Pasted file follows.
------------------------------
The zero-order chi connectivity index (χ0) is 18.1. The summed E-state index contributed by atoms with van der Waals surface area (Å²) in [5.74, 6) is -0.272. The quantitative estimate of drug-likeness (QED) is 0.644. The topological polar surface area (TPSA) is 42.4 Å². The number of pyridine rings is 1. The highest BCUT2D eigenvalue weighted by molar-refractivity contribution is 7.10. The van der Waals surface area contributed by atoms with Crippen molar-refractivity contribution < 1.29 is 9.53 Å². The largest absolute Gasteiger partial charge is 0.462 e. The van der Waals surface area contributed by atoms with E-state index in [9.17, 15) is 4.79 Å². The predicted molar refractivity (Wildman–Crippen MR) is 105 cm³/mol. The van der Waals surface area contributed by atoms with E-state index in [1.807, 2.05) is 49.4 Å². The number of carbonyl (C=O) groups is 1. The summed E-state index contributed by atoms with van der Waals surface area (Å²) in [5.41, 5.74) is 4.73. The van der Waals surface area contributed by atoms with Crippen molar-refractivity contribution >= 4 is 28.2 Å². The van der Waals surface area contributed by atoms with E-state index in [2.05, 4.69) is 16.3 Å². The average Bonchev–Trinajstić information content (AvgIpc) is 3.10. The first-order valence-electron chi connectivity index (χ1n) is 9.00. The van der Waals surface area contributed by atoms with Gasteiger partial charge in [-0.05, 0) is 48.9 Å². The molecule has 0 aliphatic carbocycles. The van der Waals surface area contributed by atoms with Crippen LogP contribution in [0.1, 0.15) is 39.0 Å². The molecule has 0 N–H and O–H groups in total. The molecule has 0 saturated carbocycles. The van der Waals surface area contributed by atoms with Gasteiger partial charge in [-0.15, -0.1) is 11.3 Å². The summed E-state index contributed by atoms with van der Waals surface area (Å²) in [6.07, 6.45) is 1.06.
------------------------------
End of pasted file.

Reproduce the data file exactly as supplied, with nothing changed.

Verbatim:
The zero-order chi connectivity index (χ0) is 18.1. The summed E-state index contributed by atoms with van der Waals surface area (Å²) in [5.74, 6) is -0.272. The quantitative estimate of drug-likeness (QED) is 0.644. The topological polar surface area (TPSA) is 42.4 Å². The number of pyridine rings is 1. The highest BCUT2D eigenvalue weighted by molar-refractivity contribution is 7.10. The van der Waals surface area contributed by atoms with Crippen molar-refractivity contribution < 1.29 is 9.53 Å². The largest absolute Gasteiger partial charge is 0.462 e. The van der Waals surface area contributed by atoms with E-state index in [9.17, 15) is 4.79 Å². The predicted molar refractivity (Wildman–Crippen MR) is 105 cm³/mol. The van der Waals surface area contributed by atoms with E-state index in [1.807, 2.05) is 49.4 Å². The number of carbonyl (C=O) groups is 1. The summed E-state index contributed by atoms with van der Waals surface area (Å²) in [5.41, 5.74) is 4.73. The van der Waals surface area contributed by atoms with Crippen molar-refractivity contribution >= 4 is 28.2 Å². The van der Waals surface area contributed by atoms with E-state index in [2.05, 4.69) is 16.3 Å². The average Bonchev–Trinajstić information content (AvgIpc) is 3.10. The first-order valence-electron chi connectivity index (χ1n) is 9.00. The van der Waals surface area contributed by atoms with Gasteiger partial charge in [-0.05, 0) is 48.9 Å². The molecule has 0 aliphatic carbocycles. The van der Waals surface area contributed by atoms with Crippen LogP contribution in [0.1, 0.15) is 39.0 Å². The molecule has 0 N–H and O–H groups in total. The molecule has 0 saturated carbocycles. The van der Waals surface area contributed by atoms with Gasteiger partial charge in [-0.15, -0.1) is 11.3 Å². The summed E-state index contributed by atoms with van der Waals surface area (Å²) in [6.07, 6.45) is 1.06.